After what seemed like an eternity, K arrived and I couldn’t get my hands off him. I moved into a hostel with him, and we chilled there for a bit, before joining a few other guys at the hostel for dinner. There was A, a film director from Poland, N, a Mauritius guy who lived in Paris and was traveling the world, and another German guy. It was quite fun going around with a bunch of people and getting to know them, and I realized how when traveling alone, you tend to move around much faster. The hostel owner had suggested a supposedly cheap and good place to eat at, and beautiful as it was, it was way out of our budgets. We snuck a few photos of the exterior, illuminated by colourful lights, and settled for some falafel and burgers.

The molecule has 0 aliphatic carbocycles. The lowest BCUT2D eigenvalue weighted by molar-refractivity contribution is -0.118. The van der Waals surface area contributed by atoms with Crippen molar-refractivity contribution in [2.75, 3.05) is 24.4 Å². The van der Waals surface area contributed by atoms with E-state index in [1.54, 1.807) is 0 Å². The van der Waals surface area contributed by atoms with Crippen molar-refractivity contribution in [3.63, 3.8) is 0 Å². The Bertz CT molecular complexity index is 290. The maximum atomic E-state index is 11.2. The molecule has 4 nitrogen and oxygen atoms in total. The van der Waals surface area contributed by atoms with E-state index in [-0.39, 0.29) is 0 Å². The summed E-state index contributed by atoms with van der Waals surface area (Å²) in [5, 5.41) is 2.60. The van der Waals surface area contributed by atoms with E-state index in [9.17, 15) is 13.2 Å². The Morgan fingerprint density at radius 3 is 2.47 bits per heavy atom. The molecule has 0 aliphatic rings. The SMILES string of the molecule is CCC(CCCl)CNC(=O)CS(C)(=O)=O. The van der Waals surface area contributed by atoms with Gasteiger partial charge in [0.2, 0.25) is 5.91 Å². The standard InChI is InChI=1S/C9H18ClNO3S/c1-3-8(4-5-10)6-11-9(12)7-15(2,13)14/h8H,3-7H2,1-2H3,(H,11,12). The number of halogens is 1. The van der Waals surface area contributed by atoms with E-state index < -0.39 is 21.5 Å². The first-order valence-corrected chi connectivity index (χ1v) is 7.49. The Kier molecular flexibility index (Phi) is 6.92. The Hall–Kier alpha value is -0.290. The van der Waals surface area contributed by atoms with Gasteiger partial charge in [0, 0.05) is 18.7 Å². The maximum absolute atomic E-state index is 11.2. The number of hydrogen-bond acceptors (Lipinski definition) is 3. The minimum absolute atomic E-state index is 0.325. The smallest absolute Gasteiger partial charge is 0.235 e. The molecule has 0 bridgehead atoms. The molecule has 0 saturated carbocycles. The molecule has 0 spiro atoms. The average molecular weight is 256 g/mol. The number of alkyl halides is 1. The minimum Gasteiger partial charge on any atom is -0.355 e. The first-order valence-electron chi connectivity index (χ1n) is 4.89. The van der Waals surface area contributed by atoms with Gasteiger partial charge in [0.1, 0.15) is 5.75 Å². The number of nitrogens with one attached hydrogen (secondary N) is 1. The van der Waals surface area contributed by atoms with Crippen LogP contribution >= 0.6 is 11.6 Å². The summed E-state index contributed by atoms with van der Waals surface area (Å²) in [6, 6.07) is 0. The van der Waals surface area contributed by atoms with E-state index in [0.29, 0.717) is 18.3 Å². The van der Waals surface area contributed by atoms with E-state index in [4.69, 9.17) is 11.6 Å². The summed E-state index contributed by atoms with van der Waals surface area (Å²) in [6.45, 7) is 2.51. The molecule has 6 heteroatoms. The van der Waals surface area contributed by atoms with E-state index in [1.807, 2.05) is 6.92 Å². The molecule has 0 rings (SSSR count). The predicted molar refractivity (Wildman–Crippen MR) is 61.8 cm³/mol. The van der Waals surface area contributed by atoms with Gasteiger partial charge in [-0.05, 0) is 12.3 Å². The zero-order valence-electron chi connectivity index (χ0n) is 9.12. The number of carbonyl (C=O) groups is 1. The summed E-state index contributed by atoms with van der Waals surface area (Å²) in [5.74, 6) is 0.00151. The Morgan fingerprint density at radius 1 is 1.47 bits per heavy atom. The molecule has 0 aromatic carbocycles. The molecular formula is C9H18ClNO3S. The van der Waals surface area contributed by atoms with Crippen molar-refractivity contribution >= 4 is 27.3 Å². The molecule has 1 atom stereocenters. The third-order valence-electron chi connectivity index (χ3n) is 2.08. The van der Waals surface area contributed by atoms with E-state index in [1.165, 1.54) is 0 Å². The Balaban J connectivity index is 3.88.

We had planned to go to Persepolis together the next day, but the guys were just too lazy to move in the heat, so after demolishing the free breakfast at the hostel, we just chilled at the common area, only walking out for food. Despite just traveling for just 2 weeks this time, it was quite nice to do nothing for a day. The following day, we finally mustered up the energy to walk 4km to where the cabs heading towards Persepolis were waiting at, and N, being the self designated bargaining king among us, managed to get a driver at half of his starting price. The cab driver was playing bad Iranian music at deafening volumes, K was bouncing up and down to it and we were off to a good start. Persepolis felt like it was in the middle of a desert, and my phone actually switched off by itself because of the 50 degrees heat. At that point of time I really wished I were a guy so I didn’t have to be fully covered up. The ruins were a little underwhelming though. I guess they were not really restored well, which is strange as the entrance fees were quite hefty. Nonetheless, using a bit of imagination, you could see how centuries ago, it would have been a really grand palace. We walked up to a view point and got a great view of the whole place, before heading back.